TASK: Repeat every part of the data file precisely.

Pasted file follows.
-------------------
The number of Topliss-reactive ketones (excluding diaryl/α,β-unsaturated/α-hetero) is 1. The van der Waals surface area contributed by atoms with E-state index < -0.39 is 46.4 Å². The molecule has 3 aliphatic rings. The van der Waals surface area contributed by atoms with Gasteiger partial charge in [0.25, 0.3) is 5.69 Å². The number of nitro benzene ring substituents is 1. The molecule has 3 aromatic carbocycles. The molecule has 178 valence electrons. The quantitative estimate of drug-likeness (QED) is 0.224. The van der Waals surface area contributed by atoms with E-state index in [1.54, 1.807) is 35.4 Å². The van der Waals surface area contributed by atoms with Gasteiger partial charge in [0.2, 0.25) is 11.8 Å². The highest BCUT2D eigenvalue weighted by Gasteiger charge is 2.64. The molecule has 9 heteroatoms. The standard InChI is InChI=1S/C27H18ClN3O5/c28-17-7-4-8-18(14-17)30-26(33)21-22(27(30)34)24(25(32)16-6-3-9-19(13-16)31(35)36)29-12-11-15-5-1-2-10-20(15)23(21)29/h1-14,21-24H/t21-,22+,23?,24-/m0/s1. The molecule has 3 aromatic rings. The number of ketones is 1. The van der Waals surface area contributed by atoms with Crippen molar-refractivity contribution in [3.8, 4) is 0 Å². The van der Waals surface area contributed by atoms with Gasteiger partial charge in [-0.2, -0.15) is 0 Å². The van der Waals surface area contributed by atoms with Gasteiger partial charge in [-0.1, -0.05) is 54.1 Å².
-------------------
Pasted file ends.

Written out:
The number of Topliss-reactive ketones (excluding diaryl/α,β-unsaturated/α-hetero) is 1. The van der Waals surface area contributed by atoms with E-state index < -0.39 is 46.4 Å². The molecule has 3 aliphatic rings. The van der Waals surface area contributed by atoms with Gasteiger partial charge in [0.25, 0.3) is 5.69 Å². The number of nitro benzene ring substituents is 1. The molecule has 3 aromatic carbocycles. The molecule has 178 valence electrons. The quantitative estimate of drug-likeness (QED) is 0.224. The van der Waals surface area contributed by atoms with E-state index in [1.54, 1.807) is 35.4 Å². The van der Waals surface area contributed by atoms with Gasteiger partial charge in [0.2, 0.25) is 11.8 Å². The highest BCUT2D eigenvalue weighted by Gasteiger charge is 2.64. The molecule has 9 heteroatoms. The standard InChI is InChI=1S/C27H18ClN3O5/c28-17-7-4-8-18(14-17)30-26(33)21-22(27(30)34)24(25(32)16-6-3-9-19(13-16)31(35)36)29-12-11-15-5-1-2-10-20(15)23(21)29/h1-14,21-24H/t21-,22+,23?,24-/m0/s1. The molecule has 3 aromatic rings. The number of ketones is 1. The van der Waals surface area contributed by atoms with Crippen molar-refractivity contribution in [3.8, 4) is 0 Å². The van der Waals surface area contributed by atoms with Gasteiger partial charge in [-0.2, -0.15) is 0 Å². The van der Waals surface area contributed by atoms with Gasteiger partial charge in [-0.1, -0.05) is 54.1 Å².